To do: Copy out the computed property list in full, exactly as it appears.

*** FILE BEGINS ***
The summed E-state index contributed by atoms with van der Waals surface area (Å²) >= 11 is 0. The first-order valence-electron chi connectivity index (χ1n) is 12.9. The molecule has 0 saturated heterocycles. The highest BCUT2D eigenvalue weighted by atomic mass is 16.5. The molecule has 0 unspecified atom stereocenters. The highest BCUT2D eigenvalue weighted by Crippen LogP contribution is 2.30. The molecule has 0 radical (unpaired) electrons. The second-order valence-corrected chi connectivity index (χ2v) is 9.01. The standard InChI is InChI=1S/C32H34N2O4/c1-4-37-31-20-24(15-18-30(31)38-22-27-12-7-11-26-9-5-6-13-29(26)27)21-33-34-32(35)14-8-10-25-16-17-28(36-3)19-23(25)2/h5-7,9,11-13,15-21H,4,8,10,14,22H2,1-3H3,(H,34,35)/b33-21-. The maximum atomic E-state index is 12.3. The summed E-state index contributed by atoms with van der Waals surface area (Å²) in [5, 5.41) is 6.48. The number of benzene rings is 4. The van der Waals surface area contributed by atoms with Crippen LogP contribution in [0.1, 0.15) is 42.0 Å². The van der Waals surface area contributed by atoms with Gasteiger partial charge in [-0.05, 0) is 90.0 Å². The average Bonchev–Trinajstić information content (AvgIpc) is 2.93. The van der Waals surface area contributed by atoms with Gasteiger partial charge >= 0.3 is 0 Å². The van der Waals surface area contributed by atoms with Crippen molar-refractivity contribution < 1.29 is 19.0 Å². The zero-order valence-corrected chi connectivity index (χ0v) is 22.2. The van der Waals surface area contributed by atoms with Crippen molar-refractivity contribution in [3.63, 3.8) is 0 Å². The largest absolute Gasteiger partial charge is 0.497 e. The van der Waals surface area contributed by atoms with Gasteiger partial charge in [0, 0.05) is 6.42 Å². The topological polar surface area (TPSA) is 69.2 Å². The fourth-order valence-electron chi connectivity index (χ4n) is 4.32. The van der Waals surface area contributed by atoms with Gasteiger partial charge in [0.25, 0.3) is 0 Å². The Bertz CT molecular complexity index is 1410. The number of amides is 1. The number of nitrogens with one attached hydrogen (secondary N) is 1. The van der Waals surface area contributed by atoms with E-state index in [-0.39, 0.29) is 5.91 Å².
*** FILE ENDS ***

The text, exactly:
The summed E-state index contributed by atoms with van der Waals surface area (Å²) >= 11 is 0. The first-order valence-electron chi connectivity index (χ1n) is 12.9. The molecule has 0 saturated heterocycles. The highest BCUT2D eigenvalue weighted by atomic mass is 16.5. The molecule has 0 unspecified atom stereocenters. The highest BCUT2D eigenvalue weighted by Crippen LogP contribution is 2.30. The molecule has 0 radical (unpaired) electrons. The second-order valence-corrected chi connectivity index (χ2v) is 9.01. The standard InChI is InChI=1S/C32H34N2O4/c1-4-37-31-20-24(15-18-30(31)38-22-27-12-7-11-26-9-5-6-13-29(26)27)21-33-34-32(35)14-8-10-25-16-17-28(36-3)19-23(25)2/h5-7,9,11-13,15-21H,4,8,10,14,22H2,1-3H3,(H,34,35)/b33-21-. The maximum atomic E-state index is 12.3. The summed E-state index contributed by atoms with van der Waals surface area (Å²) in [5, 5.41) is 6.48. The number of benzene rings is 4. The van der Waals surface area contributed by atoms with Crippen LogP contribution in [0.1, 0.15) is 42.0 Å². The van der Waals surface area contributed by atoms with Gasteiger partial charge in [-0.05, 0) is 90.0 Å². The average Bonchev–Trinajstić information content (AvgIpc) is 2.93. The van der Waals surface area contributed by atoms with Gasteiger partial charge >= 0.3 is 0 Å². The van der Waals surface area contributed by atoms with Crippen molar-refractivity contribution < 1.29 is 19.0 Å². The zero-order valence-corrected chi connectivity index (χ0v) is 22.2. The van der Waals surface area contributed by atoms with Crippen molar-refractivity contribution in [3.63, 3.8) is 0 Å². The largest absolute Gasteiger partial charge is 0.497 e. The van der Waals surface area contributed by atoms with Gasteiger partial charge in [0, 0.05) is 6.42 Å². The topological polar surface area (TPSA) is 69.2 Å². The fourth-order valence-electron chi connectivity index (χ4n) is 4.32. The van der Waals surface area contributed by atoms with Gasteiger partial charge in [0.25, 0.3) is 0 Å². The Bertz CT molecular complexity index is 1410. The number of amides is 1. The number of nitrogens with one attached hydrogen (secondary N) is 1. The van der Waals surface area contributed by atoms with E-state index in [-0.39, 0.29) is 5.91 Å².